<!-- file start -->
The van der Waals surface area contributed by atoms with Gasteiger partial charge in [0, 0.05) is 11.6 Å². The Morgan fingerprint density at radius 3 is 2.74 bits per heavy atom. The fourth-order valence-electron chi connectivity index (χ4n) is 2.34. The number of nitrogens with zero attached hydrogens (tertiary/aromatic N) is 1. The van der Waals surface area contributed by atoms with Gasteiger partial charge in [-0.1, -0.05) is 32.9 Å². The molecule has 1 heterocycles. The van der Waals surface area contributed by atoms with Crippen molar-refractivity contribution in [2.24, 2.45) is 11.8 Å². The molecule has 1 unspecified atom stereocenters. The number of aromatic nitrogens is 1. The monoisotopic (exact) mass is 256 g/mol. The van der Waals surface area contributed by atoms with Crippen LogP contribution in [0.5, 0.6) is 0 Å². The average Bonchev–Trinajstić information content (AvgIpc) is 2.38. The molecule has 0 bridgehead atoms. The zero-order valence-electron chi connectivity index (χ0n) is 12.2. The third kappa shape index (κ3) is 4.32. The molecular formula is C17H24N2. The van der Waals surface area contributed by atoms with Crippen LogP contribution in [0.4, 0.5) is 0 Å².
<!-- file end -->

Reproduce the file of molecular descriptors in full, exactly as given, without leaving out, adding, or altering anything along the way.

The van der Waals surface area contributed by atoms with Gasteiger partial charge in [0, 0.05) is 11.6 Å². The Morgan fingerprint density at radius 3 is 2.74 bits per heavy atom. The fourth-order valence-electron chi connectivity index (χ4n) is 2.34. The number of nitrogens with zero attached hydrogens (tertiary/aromatic N) is 1. The van der Waals surface area contributed by atoms with Gasteiger partial charge in [-0.1, -0.05) is 32.9 Å². The molecule has 1 heterocycles. The van der Waals surface area contributed by atoms with Crippen molar-refractivity contribution in [2.24, 2.45) is 11.8 Å². The molecule has 1 unspecified atom stereocenters. The number of aromatic nitrogens is 1. The monoisotopic (exact) mass is 256 g/mol. The van der Waals surface area contributed by atoms with Crippen LogP contribution in [0.5, 0.6) is 0 Å². The average Bonchev–Trinajstić information content (AvgIpc) is 2.38. The molecule has 0 bridgehead atoms. The zero-order valence-electron chi connectivity index (χ0n) is 12.2. The third kappa shape index (κ3) is 4.32. The molecular formula is C17H24N2. The van der Waals surface area contributed by atoms with Crippen LogP contribution in [0.4, 0.5) is 0 Å².